isn’t hydropower supposed to be an infinite energy source to produce electricity ?


Like that water used in hydropower is not wasted right? It can be re routed again and again to form an infinite loop to generate electricity right?. If so, why are we still using steam and fuel energy for electricity?. Thanks!

In: 2

You need to overcome gravity pushing the water down basically. Generally done by nature for us, and we tap those resources. So in that sense it’s not an infinite loop – it’s a loop that gets fed energy from the sun.

No. Because gravity. It would take more energy than is produced to put the water back up the hill.

2 reasons:
1. Every machinery has loss due to friction. The turbines have some loss, so they can’t convert 100% of the energy in the water into electricity. Same with pumps to get the water back up.
2. Even if you have 100% efficiency in all moving parts, as soon as you start taking energy out you lose energy in the loop. So at most you’d get out the potential energy of the water.

Hydroelectric energy is extracted from water dropping from a higher height (typically from damming a river until the water level rises. The falling water and the weight behind it is what turns the generator’s turbine.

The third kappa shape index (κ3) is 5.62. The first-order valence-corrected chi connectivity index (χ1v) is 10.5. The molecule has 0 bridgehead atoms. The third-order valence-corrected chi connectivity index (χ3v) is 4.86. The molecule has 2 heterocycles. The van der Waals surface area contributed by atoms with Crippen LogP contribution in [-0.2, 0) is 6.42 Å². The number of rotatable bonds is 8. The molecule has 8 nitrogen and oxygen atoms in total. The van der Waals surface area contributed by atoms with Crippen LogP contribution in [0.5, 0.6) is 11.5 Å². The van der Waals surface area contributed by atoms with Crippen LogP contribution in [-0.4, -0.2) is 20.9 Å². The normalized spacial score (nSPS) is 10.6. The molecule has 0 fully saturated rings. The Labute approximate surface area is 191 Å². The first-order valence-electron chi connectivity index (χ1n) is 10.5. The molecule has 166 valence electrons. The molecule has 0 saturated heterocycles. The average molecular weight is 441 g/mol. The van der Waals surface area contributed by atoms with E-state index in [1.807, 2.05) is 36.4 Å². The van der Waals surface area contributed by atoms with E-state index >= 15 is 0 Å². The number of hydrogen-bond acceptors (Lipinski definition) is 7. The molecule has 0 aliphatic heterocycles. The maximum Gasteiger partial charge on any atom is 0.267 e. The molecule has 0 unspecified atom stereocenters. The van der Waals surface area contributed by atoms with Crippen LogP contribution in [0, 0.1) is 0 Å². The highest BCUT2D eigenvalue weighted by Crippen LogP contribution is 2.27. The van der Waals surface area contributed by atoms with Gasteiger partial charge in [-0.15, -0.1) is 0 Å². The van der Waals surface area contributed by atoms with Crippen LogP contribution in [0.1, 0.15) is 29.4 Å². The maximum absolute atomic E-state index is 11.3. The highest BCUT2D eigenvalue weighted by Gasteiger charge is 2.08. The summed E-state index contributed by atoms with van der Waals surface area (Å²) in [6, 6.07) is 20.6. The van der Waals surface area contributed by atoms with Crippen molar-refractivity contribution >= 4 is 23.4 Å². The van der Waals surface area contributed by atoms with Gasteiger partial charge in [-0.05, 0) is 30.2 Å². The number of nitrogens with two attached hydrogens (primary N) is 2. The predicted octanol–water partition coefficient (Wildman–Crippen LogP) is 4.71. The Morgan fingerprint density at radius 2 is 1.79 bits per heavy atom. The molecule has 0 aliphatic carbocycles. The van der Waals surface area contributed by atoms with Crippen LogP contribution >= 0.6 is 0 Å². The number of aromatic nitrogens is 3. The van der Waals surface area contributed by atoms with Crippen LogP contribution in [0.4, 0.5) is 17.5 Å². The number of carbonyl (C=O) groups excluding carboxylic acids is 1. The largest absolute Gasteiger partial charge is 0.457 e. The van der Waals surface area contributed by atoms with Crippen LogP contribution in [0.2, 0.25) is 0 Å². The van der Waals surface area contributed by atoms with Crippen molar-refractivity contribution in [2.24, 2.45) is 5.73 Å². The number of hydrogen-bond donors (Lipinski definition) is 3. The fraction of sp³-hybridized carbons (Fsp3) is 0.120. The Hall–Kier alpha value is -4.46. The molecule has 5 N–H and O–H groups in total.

The sun and rain did the work of getting water to the top of the mountain; the energy of it going back to the sea is extracted just as a waterwheel does.

Pumping the water back up into the reservoir would take more energy than was extracted from power generation. What you propose makes as much sense as putting an electric fan next to a wind turbine to power it.

However, there are similar thoughts, using such pumping technology to fill a reservoir with lower-level water as a battery to store energy, like daytime solar might need – only useful when one doesn’t already have an ample river to supply power and has excess generation capability.

(more basic: A mass at a higher height has more *potential* energy. Letting it fall turns some of that into *kinetic* energy. The act of lifting a weight to a certain height is measured as a particular amount of energy called *work*. If you do the *work* of lifting a bowling ball onto a table which takes energy from your muscles, you can extract the new potential energy by wrapping a string from the ball around a generator pulley and letting it fall to the floor.)

I assume you don’t mean *infinite*-infinite because that’s physically impossible. When the sun goes out, so does the water cycle. Even in a magical world of frictionless pumps and such letting you pump the water back uphill, the whole system could only ever be a zero-sum game which puts out no energy.

As for why we don’t just build hydro plants until we don’t need anything else, the problem is that you can’t just plop them down on any spot of moving water. You need a lot of water going pretty fast for the plant to be worthwhile, and sites like that are not too common, especially if you don’t want to do extensive (and complicated) damming.